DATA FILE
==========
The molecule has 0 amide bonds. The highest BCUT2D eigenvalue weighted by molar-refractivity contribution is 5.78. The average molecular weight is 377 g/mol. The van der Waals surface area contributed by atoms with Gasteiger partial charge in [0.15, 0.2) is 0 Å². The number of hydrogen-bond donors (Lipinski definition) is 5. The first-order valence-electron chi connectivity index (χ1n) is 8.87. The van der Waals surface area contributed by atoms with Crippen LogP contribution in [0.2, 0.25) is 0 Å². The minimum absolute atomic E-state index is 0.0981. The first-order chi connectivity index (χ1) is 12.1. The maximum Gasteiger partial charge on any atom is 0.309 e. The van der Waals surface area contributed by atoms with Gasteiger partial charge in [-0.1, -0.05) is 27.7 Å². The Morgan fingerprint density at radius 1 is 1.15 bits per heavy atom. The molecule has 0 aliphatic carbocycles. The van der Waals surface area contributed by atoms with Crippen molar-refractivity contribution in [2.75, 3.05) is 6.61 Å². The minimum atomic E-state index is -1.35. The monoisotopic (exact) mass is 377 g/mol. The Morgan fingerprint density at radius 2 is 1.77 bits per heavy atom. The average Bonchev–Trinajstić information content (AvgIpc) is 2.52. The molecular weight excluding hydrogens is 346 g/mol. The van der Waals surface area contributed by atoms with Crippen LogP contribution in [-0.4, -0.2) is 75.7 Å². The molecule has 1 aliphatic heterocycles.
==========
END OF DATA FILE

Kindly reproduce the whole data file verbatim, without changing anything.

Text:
The molecule has 0 amide bonds. The highest BCUT2D eigenvalue weighted by molar-refractivity contribution is 5.78. The average molecular weight is 377 g/mol. The van der Waals surface area contributed by atoms with Gasteiger partial charge in [0.15, 0.2) is 0 Å². The number of hydrogen-bond donors (Lipinski definition) is 5. The first-order valence-electron chi connectivity index (χ1n) is 8.87. The van der Waals surface area contributed by atoms with Crippen LogP contribution in [0.2, 0.25) is 0 Å². The minimum absolute atomic E-state index is 0.0981. The first-order chi connectivity index (χ1) is 12.1. The maximum Gasteiger partial charge on any atom is 0.309 e. The van der Waals surface area contributed by atoms with Gasteiger partial charge in [-0.1, -0.05) is 27.7 Å². The Morgan fingerprint density at radius 1 is 1.15 bits per heavy atom. The molecule has 0 aliphatic carbocycles. The van der Waals surface area contributed by atoms with Crippen molar-refractivity contribution in [2.75, 3.05) is 6.61 Å². The minimum atomic E-state index is -1.35. The monoisotopic (exact) mass is 377 g/mol. The Morgan fingerprint density at radius 2 is 1.77 bits per heavy atom. The average Bonchev–Trinajstić information content (AvgIpc) is 2.52. The molecular weight excluding hydrogens is 346 g/mol. The van der Waals surface area contributed by atoms with Crippen LogP contribution in [-0.4, -0.2) is 75.7 Å². The molecule has 1 aliphatic heterocycles.